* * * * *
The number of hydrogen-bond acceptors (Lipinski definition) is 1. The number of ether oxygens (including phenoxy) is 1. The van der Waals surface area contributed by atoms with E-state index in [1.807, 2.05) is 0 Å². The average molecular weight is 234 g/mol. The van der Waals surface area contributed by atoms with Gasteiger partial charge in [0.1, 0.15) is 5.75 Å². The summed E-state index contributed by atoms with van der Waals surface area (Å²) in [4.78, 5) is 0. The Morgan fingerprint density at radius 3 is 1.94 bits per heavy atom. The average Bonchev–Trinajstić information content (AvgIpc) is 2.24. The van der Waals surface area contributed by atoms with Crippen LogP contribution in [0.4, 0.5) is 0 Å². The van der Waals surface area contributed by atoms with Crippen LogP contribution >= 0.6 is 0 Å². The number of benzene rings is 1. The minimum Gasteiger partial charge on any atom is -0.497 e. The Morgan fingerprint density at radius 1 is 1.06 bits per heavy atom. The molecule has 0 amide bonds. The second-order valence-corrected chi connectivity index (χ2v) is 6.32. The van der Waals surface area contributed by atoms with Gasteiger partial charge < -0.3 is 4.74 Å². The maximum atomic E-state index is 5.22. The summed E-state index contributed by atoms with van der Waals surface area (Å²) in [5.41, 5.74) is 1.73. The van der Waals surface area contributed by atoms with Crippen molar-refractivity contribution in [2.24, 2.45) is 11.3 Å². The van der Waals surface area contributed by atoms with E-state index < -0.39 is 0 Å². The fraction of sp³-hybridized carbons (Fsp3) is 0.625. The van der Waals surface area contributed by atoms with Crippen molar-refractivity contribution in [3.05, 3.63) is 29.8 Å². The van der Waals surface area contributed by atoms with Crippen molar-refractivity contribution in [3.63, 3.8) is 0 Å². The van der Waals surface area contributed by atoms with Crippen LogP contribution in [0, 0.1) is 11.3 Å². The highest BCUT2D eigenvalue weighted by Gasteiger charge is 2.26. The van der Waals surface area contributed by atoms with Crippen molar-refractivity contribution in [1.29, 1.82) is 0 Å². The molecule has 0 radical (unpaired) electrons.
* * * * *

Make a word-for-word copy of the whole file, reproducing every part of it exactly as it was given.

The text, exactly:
The number of hydrogen-bond acceptors (Lipinski definition) is 1. The number of ether oxygens (including phenoxy) is 1. The van der Waals surface area contributed by atoms with E-state index in [1.807, 2.05) is 0 Å². The average molecular weight is 234 g/mol. The van der Waals surface area contributed by atoms with Gasteiger partial charge in [0.1, 0.15) is 5.75 Å². The summed E-state index contributed by atoms with van der Waals surface area (Å²) in [4.78, 5) is 0. The Morgan fingerprint density at radius 3 is 1.94 bits per heavy atom. The average Bonchev–Trinajstić information content (AvgIpc) is 2.24. The van der Waals surface area contributed by atoms with Crippen LogP contribution in [0.4, 0.5) is 0 Å². The van der Waals surface area contributed by atoms with Crippen LogP contribution >= 0.6 is 0 Å². The number of benzene rings is 1. The minimum Gasteiger partial charge on any atom is -0.497 e. The Morgan fingerprint density at radius 1 is 1.06 bits per heavy atom. The molecule has 0 amide bonds. The second-order valence-corrected chi connectivity index (χ2v) is 6.32. The van der Waals surface area contributed by atoms with Gasteiger partial charge < -0.3 is 4.74 Å². The maximum atomic E-state index is 5.22. The summed E-state index contributed by atoms with van der Waals surface area (Å²) in [5.41, 5.74) is 1.73. The van der Waals surface area contributed by atoms with Crippen molar-refractivity contribution in [2.24, 2.45) is 11.3 Å². The van der Waals surface area contributed by atoms with E-state index < -0.39 is 0 Å². The fraction of sp³-hybridized carbons (Fsp3) is 0.625. The van der Waals surface area contributed by atoms with Crippen molar-refractivity contribution in [3.05, 3.63) is 29.8 Å². The van der Waals surface area contributed by atoms with Crippen molar-refractivity contribution in [3.63, 3.8) is 0 Å². The van der Waals surface area contributed by atoms with Crippen LogP contribution in [0, 0.1) is 11.3 Å². The highest BCUT2D eigenvalue weighted by Gasteiger charge is 2.26. The van der Waals surface area contributed by atoms with Crippen molar-refractivity contribution in [1.29, 1.82) is 0 Å². The molecule has 0 radical (unpaired) electrons.